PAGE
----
Critical shortage of primary school teachers
While the shortage of primary teachers is a concern in all regions of the world, the situation in sub-Saharan Africa is critical.
One-third of countries in the region are suffering from teacher shortages. The need to recruit more primary teachers will intensify as the region’s school-age population grows. In other words, if current hiring and training practices go unchanged, some countries will face an even greater shortage of teachers by 2030 than they do today.
By then, 2.1 million new teaching positions will have to be created in sub-Saharan Africa while 2.6 million teachers leaving the profession will need to be replaced.
Teacher shortages will also continue in the Arab States, where the school-age population will rise to 9.5 million. Many countries in the region have increased recruitment over the last decade to meet this challenge. To achieve universal primary education, the region needs to create an additional 500,000 posts by 2030 and replace 1.4 million teachers leaving the profession.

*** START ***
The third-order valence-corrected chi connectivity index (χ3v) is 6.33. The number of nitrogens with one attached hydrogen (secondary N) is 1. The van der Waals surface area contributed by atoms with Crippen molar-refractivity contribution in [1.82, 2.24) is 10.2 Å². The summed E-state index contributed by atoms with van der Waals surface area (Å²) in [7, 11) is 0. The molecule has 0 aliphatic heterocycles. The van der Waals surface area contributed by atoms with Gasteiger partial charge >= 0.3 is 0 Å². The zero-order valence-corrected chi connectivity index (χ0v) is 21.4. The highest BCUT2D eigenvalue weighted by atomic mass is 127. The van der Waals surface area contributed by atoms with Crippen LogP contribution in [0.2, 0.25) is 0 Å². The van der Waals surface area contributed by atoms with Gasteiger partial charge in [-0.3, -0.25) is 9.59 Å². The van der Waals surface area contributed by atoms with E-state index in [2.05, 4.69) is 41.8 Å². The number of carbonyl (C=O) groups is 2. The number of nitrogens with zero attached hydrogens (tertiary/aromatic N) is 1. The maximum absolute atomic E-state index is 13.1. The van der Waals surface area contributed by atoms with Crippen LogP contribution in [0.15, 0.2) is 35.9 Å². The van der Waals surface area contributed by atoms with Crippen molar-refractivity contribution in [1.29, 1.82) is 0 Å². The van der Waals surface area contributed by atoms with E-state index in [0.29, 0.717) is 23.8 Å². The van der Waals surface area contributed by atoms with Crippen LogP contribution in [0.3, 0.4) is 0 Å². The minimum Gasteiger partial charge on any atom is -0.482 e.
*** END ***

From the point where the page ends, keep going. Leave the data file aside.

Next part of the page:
Demand for lower secondary education will further strain teaching resources
The demand for lower secondary education continues to grow worldwide. Between 1999 and 2011, the gross enrolment ratio rose by 10 percentage points, reaching 82%.
Secondary education demands a greater number of teachers than the primary level because it requires more subject-specific teachers and longer instruction time.
A total of 3.5 million new lower secondary education teaching posts must be created by 2015, and 5.1 million will be required by 2030.
Sub-Saharan Africa alone represents close to one-half the global lower secondary education shortage (46%). In fact, the region will need an extra 1.6 million teachers by 2015, and 2.5 million by 2030.